Author Archives: Eustory

Virtual exhibition

25 years after the nuclear catastrophe in Chernobyl, the accident and its consequences still remain frightening. According to the latest alarming news after the earthquake in Japan, the discussion about nuclear energy is more vivid than ever. EUSTORY alumni found out a lot about the disaster in the framework of the Internet seminar “25 Years After Chernobyl”. In Berlin the students met for a workshop and prepared a virtual exhibtion.

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A day for the future of remembrance

“It was a usual day. Natalya was spending it in a vacation outside Lviv with her mother. Natalya didn’t remember that something was unusual, except the big wind, which was blowing in the back, and a big sun shinning in the front. The day was really very hot”.

Natalya Verbytska, Ukraine

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“Criticism doesn’t change anything, new inventions and initiatives could”

“In these days you go and check the internet first before you talk with your friends and family.” – Donald Polfliet, Belgium.
What about 25 years ago? The following interviewees are to show the collective memory of the students during the Chernobyl accident.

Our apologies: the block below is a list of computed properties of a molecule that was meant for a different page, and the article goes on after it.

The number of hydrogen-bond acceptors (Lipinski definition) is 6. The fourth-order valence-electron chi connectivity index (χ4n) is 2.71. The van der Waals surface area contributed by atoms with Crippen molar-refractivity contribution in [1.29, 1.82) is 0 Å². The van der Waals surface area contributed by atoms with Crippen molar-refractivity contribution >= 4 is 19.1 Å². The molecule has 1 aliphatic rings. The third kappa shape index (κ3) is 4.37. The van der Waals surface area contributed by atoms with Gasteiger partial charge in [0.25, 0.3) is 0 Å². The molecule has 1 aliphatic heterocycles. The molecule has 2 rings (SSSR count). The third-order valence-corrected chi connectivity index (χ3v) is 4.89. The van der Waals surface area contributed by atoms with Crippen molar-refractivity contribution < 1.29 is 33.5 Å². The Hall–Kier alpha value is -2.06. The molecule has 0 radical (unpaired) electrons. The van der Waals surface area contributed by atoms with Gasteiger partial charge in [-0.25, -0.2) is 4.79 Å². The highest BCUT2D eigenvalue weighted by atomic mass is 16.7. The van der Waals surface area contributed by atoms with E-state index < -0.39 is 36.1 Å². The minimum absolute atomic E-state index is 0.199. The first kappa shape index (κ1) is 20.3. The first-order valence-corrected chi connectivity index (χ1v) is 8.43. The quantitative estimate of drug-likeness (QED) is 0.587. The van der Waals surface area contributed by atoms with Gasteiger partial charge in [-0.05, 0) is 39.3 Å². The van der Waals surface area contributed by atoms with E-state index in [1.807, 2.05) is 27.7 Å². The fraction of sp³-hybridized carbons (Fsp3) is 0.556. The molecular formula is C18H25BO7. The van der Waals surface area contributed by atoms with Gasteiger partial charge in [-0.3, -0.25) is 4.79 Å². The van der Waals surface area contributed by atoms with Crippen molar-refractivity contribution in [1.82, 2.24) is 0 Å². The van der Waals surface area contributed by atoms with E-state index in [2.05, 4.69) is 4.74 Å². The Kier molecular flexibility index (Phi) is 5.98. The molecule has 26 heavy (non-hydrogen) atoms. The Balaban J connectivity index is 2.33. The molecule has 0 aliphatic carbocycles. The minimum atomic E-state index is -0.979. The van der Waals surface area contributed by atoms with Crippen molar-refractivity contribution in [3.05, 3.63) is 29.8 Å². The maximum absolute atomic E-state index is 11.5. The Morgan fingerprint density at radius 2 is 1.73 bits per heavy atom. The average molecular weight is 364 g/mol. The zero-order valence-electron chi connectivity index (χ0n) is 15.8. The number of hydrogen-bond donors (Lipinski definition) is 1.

Ukrainian students try on gas masks as part of a safety drill in a school in Rudniya, just outside the Chernobyl contamination zone.

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“I think there are no free-will persons for trips like this”

Five participants of our internet seminar, according to the task, managed to conduct interviews with the liquidators of the consequences of the Chernobyl accident. Those interviews are unique, because they introduce the people, who have directly faced with the Chernobyl NPP and whose work was to liquidate the awful consequences of the accident.

Anatoly Blinkov with a group of other liquidators

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“Radioactive clouds do not stop at the Iron Curtain”

European newspaper clippings with the first information about Chernobyl

 

The Chernobyl tragedy happened on 26 April 1986 but much time passed before the European countries got any information about it. The main reason for that fact was that the Soviet government didn’t have any idea how to handle such a catastrophe. Only several days later step by step the information was circulated by radio and newspapers.

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Want an insight?

After four months hard and intensive work on the internet platform we are almost ready to publish some results. We will start with some information about how people all around Europe found out about the catastrophe and how it changed their lives. We will also report about the media coverage in Europe right after the accident.

Just follow the blog and you won’t miss anything.


Chernobyl in the museum?

Have a look at the interactive homepage of the Chernobyl museum in Kiev here…